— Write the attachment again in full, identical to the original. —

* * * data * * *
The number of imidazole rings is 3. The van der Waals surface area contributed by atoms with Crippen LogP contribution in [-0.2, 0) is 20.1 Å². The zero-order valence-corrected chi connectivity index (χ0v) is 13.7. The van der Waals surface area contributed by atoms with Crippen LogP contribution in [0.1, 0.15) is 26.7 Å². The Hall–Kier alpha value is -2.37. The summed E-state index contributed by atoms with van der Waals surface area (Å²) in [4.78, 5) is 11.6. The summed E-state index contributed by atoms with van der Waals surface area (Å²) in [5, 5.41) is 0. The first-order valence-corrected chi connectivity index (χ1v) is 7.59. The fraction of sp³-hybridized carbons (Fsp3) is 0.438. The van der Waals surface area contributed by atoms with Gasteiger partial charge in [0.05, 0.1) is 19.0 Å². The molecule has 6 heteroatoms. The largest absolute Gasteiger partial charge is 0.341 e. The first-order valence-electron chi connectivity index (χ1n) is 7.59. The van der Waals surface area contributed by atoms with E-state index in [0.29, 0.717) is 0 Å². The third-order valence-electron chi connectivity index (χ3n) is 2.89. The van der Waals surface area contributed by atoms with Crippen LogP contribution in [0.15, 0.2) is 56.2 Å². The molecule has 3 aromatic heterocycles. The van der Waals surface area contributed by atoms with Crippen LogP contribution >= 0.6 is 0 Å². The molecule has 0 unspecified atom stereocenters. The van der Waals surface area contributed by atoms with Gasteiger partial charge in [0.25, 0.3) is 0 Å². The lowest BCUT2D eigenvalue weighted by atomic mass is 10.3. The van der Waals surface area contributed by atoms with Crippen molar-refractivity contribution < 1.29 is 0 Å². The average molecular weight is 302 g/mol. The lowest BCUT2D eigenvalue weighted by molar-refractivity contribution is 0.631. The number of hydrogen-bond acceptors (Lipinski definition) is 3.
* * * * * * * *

The number of imidazole rings is 3. The van der Waals surface area contributed by atoms with Crippen LogP contribution in [-0.2, 0) is 20.1 Å². The zero-order valence-corrected chi connectivity index (χ0v) is 13.7. The van der Waals surface area contributed by atoms with Crippen LogP contribution in [0.1, 0.15) is 26.7 Å². The Hall–Kier alpha value is -2.37. The summed E-state index contributed by atoms with van der Waals surface area (Å²) in [4.78, 5) is 11.6. The summed E-state index contributed by atoms with van der Waals surface area (Å²) in [5, 5.41) is 0. The first-order valence-corrected chi connectivity index (χ1v) is 7.59. The fraction of sp³-hybridized carbons (Fsp3) is 0.438. The van der Waals surface area contributed by atoms with Gasteiger partial charge in [0.05, 0.1) is 19.0 Å². The molecule has 6 heteroatoms. The largest absolute Gasteiger partial charge is 0.341 e. The first-order valence-electron chi connectivity index (χ1n) is 7.59. The van der Waals surface area contributed by atoms with E-state index in [0.29, 0.717) is 0 Å². The third-order valence-electron chi connectivity index (χ3n) is 2.89. The van der Waals surface area contributed by atoms with Crippen LogP contribution in [0.15, 0.2) is 56.2 Å². The molecule has 3 aromatic heterocycles. The van der Waals surface area contributed by atoms with Crippen LogP contribution >= 0.6 is 0 Å². The molecule has 0 unspecified atom stereocenters. The van der Waals surface area contributed by atoms with Gasteiger partial charge in [0.25, 0.3) is 0 Å². The lowest BCUT2D eigenvalue weighted by atomic mass is 10.3. The van der Waals surface area contributed by atoms with Crippen molar-refractivity contribution < 1.29 is 0 Å². The average molecular weight is 302 g/mol. The lowest BCUT2D eigenvalue weighted by molar-refractivity contribution is 0.631. The number of hydrogen-bond acceptors (Lipinski definition) is 3.